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The new law will make it possible to buy crop insurance for hemp, erasing some of the risk for farmers who want to expand into the new market, and allow hemp to be moved across state lines, expanding options for exports and sales.

Miller said that most banks and credit card companies have avoided the industry altogether because the legal status of hemp has been in flux for years. Large retailers like Wal-Mart and Target have also waited on the sidelines, interested in selling hemp products but unwilling to take the risk, he said.

State records show that most licensed hemp farmers are small hobbyists, farming only a few acres, but commercial-scale hemp farming is rising quickly, in part because the industry is recruiting struggling tobacco farmers. This year, as least seven of the state’s top 10 hemp farmers came from tobacco-growing backgrounds.

Hemp, which is closely related to marijuana but has no psychoactive effect, has been classified as a controlled substance under federal law for decades. The Farm Bill removes this designation and reclassifies hemp as an agricultural product, legally distancing hemp from pot, which is still illegal to grow in most states.

Tennesseans have been able to farm hemp for five years through a closely monitored government pilot program, and the new law doesn’t change that. William Freeman, a spokesman for the Tennessee Department of Agriculture, said anyone who wants to grow hemp is still required to be licensed by the state, but that licensed farmers will now be allowed to take their harvest across state lines. This provides hemp farmers and processors with “new options and increased markets.”

There is one additional gray area of research moving forward. Under current law, any cannabis-based research conducted in the United States must use research-grade cannabis from the nation’s sole provider of the product: the Marijuana Program at the University of Mississippi School of Pharmacy’s National Center for Natural Products Research. That setup exists because of cannabis’s Schedule I status.[1] However, if hemp-derived CBD is no longer listed on the federal schedules, it will raise questions among medical and scientific researchers studying CBD products and their effects, as to whether they are required to get their products from Mississippi. This will likely require additional guidance from FDA (the Food and Drug Administration who oversees drug trials), DEA (the Drug Enforcement Administration who mandates that research-grade cannabis be sourced from Mississippi), and NIDA (National Institute on Drug Abuse who administers the contract to cultivate research-grade cannabis) to help ensure researchers do not inadvertently operate out of compliance.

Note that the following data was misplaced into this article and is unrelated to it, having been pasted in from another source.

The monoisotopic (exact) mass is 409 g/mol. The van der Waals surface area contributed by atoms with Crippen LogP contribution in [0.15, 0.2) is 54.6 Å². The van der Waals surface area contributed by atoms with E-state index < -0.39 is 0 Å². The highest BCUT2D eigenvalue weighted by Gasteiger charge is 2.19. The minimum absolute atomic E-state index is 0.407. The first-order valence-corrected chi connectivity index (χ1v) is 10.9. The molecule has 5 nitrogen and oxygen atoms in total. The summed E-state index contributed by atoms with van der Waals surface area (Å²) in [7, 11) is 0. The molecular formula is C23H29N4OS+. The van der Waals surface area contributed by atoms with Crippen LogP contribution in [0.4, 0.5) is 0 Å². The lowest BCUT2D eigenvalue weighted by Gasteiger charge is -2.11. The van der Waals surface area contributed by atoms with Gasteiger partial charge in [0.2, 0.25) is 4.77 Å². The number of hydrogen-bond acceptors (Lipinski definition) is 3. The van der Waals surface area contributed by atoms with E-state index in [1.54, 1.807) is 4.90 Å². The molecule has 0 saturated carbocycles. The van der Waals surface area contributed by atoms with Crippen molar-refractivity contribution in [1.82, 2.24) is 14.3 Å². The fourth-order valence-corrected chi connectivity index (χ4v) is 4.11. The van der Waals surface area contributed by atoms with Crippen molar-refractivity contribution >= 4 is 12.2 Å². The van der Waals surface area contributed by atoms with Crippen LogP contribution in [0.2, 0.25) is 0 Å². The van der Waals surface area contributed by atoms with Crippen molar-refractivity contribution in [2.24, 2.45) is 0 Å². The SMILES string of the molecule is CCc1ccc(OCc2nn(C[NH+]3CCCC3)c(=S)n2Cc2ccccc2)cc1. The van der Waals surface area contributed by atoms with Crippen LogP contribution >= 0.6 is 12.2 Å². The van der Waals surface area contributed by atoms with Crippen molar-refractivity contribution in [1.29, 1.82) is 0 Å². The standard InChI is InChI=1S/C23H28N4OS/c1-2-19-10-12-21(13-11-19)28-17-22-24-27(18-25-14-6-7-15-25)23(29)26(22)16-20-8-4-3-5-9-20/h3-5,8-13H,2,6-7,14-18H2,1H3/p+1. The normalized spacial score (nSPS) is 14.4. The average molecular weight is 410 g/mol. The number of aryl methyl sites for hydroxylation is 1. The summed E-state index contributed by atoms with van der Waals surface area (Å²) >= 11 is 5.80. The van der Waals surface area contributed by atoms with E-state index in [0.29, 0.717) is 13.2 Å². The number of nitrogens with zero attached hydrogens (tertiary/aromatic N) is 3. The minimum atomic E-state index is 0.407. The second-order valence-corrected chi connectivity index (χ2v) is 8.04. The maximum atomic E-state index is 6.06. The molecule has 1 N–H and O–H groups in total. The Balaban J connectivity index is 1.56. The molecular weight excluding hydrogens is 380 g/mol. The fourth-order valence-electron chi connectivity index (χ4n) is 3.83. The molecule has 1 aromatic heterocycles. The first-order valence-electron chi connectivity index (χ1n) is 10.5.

First, as noted above, hemp cannot contain more than 0.3 percent THC, per section 10113 of the Farm Bill. Any cannabis plant that contains more than 0.3 percent THC would be considered non-hemp cannabis—or marijuana—under federal law and would thus face no legal protection under this new legislation.

Cannabidiol or CBD is made legal—under specific circumstances

Redefining Urban and Suburban America

Even CBD products produced by state-legal, medical, or adult-use cannabis programs are illegal products under federal law, both within states and across state lines. This legal reality is an important distinction for consumer protection. There are numerous myths about the legality of CBD products and their availability. Under the 2018 Farm Bill, there will be more broadly available, legal, CBD products; however, this does not mean that all CBD products are legal moving forward. Knowing your producer and whether they are legal and legitimate will be an important part of consumer research in a post-2018 Farm Bill world.

Ultimately, the Farm Bill legalizes hemp, but it doesn’t create a system in which people can grow it as freely as they can grow tomatoes or basil. This will be a highly regulated crop in the United States for both personal and industrial production.

This week, Congress agreed to the final version of the 2018 Farm Bill, and President Trump is expected to sign the legislation within days. But this is not your typical farm bill. While it provides important agricultural and nutritional policy extensions for five years, the most interesting changes involve the cannabis plant. Typically, cannabis is not part of the conversation around farm subsidies, nutritional assistance, and crop insurance. Yet, this year, Senate Majority Leader Mitch McConnell’s strong support of and leadership on the issue of hemp has thrust the cannabis plant into the limelight.

Under the 2018 Farm Bill hemp is treated like other agricultural commodities in many ways. This is an important point. While there are provisions that heavily regulate hemp, and concerns exist among law enforcement—rightly or wrongly—that cannabis plants used to derive marijuana will be comingled with hemp plants, this legislation makes hemp a mainstream crop. Several provisions of the Farm Bill include changes to existing provisions of agricultural law to include hemp. One of the most important provisions from the perspective of hemp farmers lies in section 11101. This section includes hemp farmers’ protections under the Federal Crop Insurance Act. This will assist farmers who, in the normal course of agricultural production, face crop termination (crop losses). As the climate changes and as farmers get used to growing this “new” product, these protections will be important.